13. Fatema says:

    Whoa, that’s some passion! Loved the sincerity with which the post was written! Disagree with some of it and of course the fact that it was soul-less, in part yes but not completely. The ostentation and the period hangover and lack of context totally took away from the melody of the story. But the acid in the Ethan character and steel in the Sophie character and their combination made up for the rest of the flaws for me. The euthanisia argument was a joke but the undefined relationship between the two defined Guzaarish for what it is. Intense in part, sensitive without being dramatic. Imperfect but not quite soul-less. It wasn’t as good as Khamoshi but not as bad as Black. I saw glimpses of what he used to be and am happy to hope that maybe the Black/Saawariya days will be/can be over sometime…

  14. arshdeep says:

    hi fc ,tis is best n most thruthful review of guzarish i hv read….and have to agree wit wat u say as movie is least engaging mvie i hv seen and at end dont evn feel or care for characters.
    Just wondering why dont you regularly write reviews…plz do post more ramblings in this blog.

  15. hardik mehta says:

    awesome post!!!…and couldnt agree more with the last lines…all that sau gram zindagi and all – is just trying too hard – though i love vibhu puri’s FTII film: kuch kushk kushk se…was good stuff

  16. TheEgo says:

    @Karma, All I can say to your post is Ha! And, Oh, it’s grammar and not grammer. Practice what you preach.

    As for the post, I simply loved it. I say this even at the risk of being called one of the fluffers 🙂

  17. Bardem Milkshake says:


    You might be a “grammer gandu” but please learn to spell grammar as grammar.

    Enough has been said about Bhansali’s deathwish with creating a synthetic make believe world. Bhansali borrows ideas, plots, lyrics and, therefore, is living on borrowed time.

  18. R.K.Deora says:

    An Eye Opener post……… A so called Creative Genius Mr. Bhansali ….

  19. arijit says:

    i agree with fatema…it has its flaws but the central relationship (that between ethan and sofia) is the heart of the film…i just wish he had spent more time delving on that relationship rather than dealing with unnecessary courtroom scenes and news footage…that part was idiotic…but whenever the film’s focus was on ethan-sofia and also on ethan (the raindrop sequence, the funeral sequence)…the film sort of found its footing for me…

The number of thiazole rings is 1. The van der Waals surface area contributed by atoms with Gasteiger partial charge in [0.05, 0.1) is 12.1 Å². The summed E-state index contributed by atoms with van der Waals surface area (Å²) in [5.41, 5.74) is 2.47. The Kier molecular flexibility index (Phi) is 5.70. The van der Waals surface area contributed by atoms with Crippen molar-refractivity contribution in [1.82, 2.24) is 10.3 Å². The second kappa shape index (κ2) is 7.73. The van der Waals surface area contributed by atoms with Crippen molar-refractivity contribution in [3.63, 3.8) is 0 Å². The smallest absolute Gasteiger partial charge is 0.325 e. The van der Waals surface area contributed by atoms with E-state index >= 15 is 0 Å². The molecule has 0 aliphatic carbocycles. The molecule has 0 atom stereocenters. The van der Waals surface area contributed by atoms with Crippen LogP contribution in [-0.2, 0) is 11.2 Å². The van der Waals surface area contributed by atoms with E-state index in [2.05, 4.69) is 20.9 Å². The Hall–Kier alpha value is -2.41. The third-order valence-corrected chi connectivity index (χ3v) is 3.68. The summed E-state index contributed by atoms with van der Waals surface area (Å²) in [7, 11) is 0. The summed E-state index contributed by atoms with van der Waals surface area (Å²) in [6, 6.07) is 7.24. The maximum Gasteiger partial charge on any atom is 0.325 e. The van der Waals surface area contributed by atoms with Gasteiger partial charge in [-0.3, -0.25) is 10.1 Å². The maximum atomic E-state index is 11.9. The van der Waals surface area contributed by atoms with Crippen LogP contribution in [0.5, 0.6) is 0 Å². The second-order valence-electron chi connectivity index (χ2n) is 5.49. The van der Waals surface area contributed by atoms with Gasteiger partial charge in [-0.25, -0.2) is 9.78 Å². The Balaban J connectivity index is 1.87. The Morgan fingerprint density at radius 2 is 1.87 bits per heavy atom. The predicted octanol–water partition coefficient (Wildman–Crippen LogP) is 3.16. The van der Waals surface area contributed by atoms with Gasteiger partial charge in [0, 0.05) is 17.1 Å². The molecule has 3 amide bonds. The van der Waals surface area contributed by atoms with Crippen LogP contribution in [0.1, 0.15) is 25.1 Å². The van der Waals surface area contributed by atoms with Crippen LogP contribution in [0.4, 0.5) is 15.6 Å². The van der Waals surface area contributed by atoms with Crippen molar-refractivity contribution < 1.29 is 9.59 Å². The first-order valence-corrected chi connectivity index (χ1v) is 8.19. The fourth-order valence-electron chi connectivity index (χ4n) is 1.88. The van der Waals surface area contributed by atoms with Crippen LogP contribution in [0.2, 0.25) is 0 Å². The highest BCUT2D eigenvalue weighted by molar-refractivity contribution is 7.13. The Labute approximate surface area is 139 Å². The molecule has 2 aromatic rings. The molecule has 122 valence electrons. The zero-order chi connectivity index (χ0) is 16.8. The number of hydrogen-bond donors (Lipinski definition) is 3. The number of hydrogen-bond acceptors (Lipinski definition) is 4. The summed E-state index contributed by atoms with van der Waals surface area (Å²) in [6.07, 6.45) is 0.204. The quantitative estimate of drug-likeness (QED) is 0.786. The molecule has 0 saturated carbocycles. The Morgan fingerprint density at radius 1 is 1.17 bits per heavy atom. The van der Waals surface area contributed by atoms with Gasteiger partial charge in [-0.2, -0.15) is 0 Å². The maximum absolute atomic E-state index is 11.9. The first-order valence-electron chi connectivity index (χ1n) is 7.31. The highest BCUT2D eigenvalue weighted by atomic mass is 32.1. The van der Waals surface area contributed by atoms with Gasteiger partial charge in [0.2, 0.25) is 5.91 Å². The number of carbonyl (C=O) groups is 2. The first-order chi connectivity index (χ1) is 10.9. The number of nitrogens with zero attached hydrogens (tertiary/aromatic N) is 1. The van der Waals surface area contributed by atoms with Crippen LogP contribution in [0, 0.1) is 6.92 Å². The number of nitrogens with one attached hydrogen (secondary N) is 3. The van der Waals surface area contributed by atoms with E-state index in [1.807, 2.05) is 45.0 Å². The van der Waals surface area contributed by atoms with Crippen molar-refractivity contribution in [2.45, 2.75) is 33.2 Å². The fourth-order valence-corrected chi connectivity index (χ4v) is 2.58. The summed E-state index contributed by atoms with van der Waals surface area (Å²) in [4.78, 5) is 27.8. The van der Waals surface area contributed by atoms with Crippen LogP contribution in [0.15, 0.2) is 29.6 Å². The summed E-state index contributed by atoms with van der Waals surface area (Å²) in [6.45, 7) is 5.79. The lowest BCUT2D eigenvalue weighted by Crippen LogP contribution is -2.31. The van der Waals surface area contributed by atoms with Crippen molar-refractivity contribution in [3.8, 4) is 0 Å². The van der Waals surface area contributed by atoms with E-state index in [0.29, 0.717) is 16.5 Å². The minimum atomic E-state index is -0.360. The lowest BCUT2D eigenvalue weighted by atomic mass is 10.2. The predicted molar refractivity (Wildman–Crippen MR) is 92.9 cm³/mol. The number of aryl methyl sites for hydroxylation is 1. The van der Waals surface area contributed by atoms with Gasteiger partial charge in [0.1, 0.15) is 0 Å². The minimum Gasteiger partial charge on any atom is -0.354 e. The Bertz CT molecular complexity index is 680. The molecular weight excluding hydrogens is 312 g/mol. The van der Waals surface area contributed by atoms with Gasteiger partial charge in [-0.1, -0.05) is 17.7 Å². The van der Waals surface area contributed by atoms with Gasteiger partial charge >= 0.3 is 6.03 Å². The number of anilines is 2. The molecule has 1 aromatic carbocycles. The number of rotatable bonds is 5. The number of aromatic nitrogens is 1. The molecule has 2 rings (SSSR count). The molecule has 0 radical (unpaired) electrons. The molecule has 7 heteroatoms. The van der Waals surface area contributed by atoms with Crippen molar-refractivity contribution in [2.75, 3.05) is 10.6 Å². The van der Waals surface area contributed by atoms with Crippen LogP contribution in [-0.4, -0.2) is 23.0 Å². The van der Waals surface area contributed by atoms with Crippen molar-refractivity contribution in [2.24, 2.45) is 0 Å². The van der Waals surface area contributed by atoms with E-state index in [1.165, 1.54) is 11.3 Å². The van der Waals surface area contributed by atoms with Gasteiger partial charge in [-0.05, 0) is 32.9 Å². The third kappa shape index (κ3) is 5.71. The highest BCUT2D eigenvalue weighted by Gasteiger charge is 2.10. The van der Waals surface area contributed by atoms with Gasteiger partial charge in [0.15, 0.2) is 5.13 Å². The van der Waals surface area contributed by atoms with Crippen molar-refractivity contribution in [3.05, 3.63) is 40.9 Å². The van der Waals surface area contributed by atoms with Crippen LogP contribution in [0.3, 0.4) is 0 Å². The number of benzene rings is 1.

20. arijit says:

    couple of points…the title card of sawaariya acknowledges (in big fonts) that it is inspired by fyodor dostoyevsky’s “white nights”…i have read “white nights” and seen sawaariya….it is a fairly faithful rendition…also black acknowledges the inspiration from helen keller’s life…and the similarity in scenes between black and miracle worker aren’t many…

  21. rony says:

    jeeyo jeeyo. mere dil ke baat likh daali. the best piece on Guzaarish so far.

  22. bksingh2009 says:

    What a consistent and fantastic write up!!
    Yet to watch the movie, so cant comment on that.

  23. Kartik says:

    loved the writing… very well written post… just the comment on his childhood (as much flavor as it adds to the post) seems strongly personal… i m impressed with the quotes used… simply amazing, sir!.. hats off!

  24. Karma says:

    Ok. Agreed. Ye to thoda GPL type shit sa situation ho gaya. But you do get what I am trying to say, dont you? And just dont limit the proof reading to your articles. Your tweets could also do with some good old proof reading. Too many errors lately, really!
    And on the brighter side, it also did help you identify a few more fluffers (assuming it wasnt you behind those pseudonyms)

  25. John Galt says:

    SLB is the most over-rated director ever. Pitchar Se Zyaada Mahol Banata Hai. Has made half a decent film so far – the 2nd half of Hum Dil… Bas. If he’s such an artiste how come he’s never made a Mr. and Mrs. Iyer or a Hazaroon Khwaahishein…?

  26. S says:

    this reads like a lover’s letter to his betrayer, spiteful but is still all about love. very poetic, loved it and love this writer 😉

  27. Nishant khare says:

    Awesome to the core….biutiful…..i want SLB to read this, this may change his lyf….nd mit show som lit to him…..

  28. Ashiesh Roy says:

    Excellent points made, sir! And u sound hurt, not vicious. More often than not, soul does NOT work here at the box office – Mera Naam Joker, Andaz Apna Apna, but they do go on to become cult classics! As indeed, is Khamoshi. So, with much love and admiration Mr. SLB, do come out and do smell the coffee.

  29. Abhishekh says:

    Kudos to you for this post . You made my day . No matter how bad SLB Screwed up with Guzarish , this post of yours will top my charts . Keep up the good word

  30. Totally agree. there was a movie “seven pounds” where death was portrayed. and this is guzarish !!!

  31. […] can’t fake it so much. And when one fakes it, one delivers films like his last three – dead, plagiarised and bloated Guzaarish, boring and claustrophobic Saawariya, pretentious and ham-fest […]

  32. […] But one can’t fake it so much. And when one fakes it, one delivers films like his last three – dead, plagiarised and bloated Guzaarish, boring and claustrophobic Saawariya, pretentious and ham-fest Black. It’s always good to be back […]

  33. […] But one can’t fake it so much. And when one fakes it, one delivers films like his last three – dead, plagiarised and bloated Guzaarish, boring and claustrophobic Saawariya, pretentious and ham-fest Black. It’s always good to be back […]